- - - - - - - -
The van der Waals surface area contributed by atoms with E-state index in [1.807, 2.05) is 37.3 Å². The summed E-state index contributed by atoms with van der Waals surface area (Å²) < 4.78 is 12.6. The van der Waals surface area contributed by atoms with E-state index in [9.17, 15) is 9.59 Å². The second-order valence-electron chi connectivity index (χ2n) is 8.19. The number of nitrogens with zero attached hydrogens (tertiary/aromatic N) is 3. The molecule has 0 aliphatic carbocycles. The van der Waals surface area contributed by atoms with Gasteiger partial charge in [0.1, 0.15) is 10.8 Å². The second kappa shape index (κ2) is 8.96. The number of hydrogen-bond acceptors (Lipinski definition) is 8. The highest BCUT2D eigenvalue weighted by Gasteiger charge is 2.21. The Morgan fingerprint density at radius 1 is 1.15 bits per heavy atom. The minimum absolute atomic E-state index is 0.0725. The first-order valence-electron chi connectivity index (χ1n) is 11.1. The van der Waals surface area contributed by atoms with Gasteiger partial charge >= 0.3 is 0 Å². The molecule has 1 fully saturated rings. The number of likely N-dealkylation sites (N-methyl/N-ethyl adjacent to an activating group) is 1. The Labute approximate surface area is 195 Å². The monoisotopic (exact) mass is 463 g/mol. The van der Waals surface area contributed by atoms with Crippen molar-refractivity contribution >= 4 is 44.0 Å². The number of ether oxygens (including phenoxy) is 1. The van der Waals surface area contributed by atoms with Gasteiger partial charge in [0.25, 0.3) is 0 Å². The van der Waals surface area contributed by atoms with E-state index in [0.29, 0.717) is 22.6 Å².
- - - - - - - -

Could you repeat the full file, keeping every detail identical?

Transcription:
The van der Waals surface area contributed by atoms with E-state index in [1.807, 2.05) is 37.3 Å². The summed E-state index contributed by atoms with van der Waals surface area (Å²) < 4.78 is 12.6. The van der Waals surface area contributed by atoms with E-state index in [9.17, 15) is 9.59 Å². The second-order valence-electron chi connectivity index (χ2n) is 8.19. The number of nitrogens with zero attached hydrogens (tertiary/aromatic N) is 3. The molecule has 0 aliphatic carbocycles. The van der Waals surface area contributed by atoms with Gasteiger partial charge in [0.1, 0.15) is 10.8 Å². The second kappa shape index (κ2) is 8.96. The number of hydrogen-bond acceptors (Lipinski definition) is 8. The highest BCUT2D eigenvalue weighted by Gasteiger charge is 2.21. The Morgan fingerprint density at radius 1 is 1.15 bits per heavy atom. The minimum absolute atomic E-state index is 0.0725. The first-order valence-electron chi connectivity index (χ1n) is 11.1. The van der Waals surface area contributed by atoms with Gasteiger partial charge >= 0.3 is 0 Å². The molecule has 1 fully saturated rings. The number of likely N-dealkylation sites (N-methyl/N-ethyl adjacent to an activating group) is 1. The Labute approximate surface area is 195 Å². The monoisotopic (exact) mass is 463 g/mol. The van der Waals surface area contributed by atoms with Crippen molar-refractivity contribution >= 4 is 44.0 Å². The number of ether oxygens (including phenoxy) is 1. The van der Waals surface area contributed by atoms with Gasteiger partial charge in [0.25, 0.3) is 0 Å². The van der Waals surface area contributed by atoms with E-state index in [0.29, 0.717) is 22.6 Å².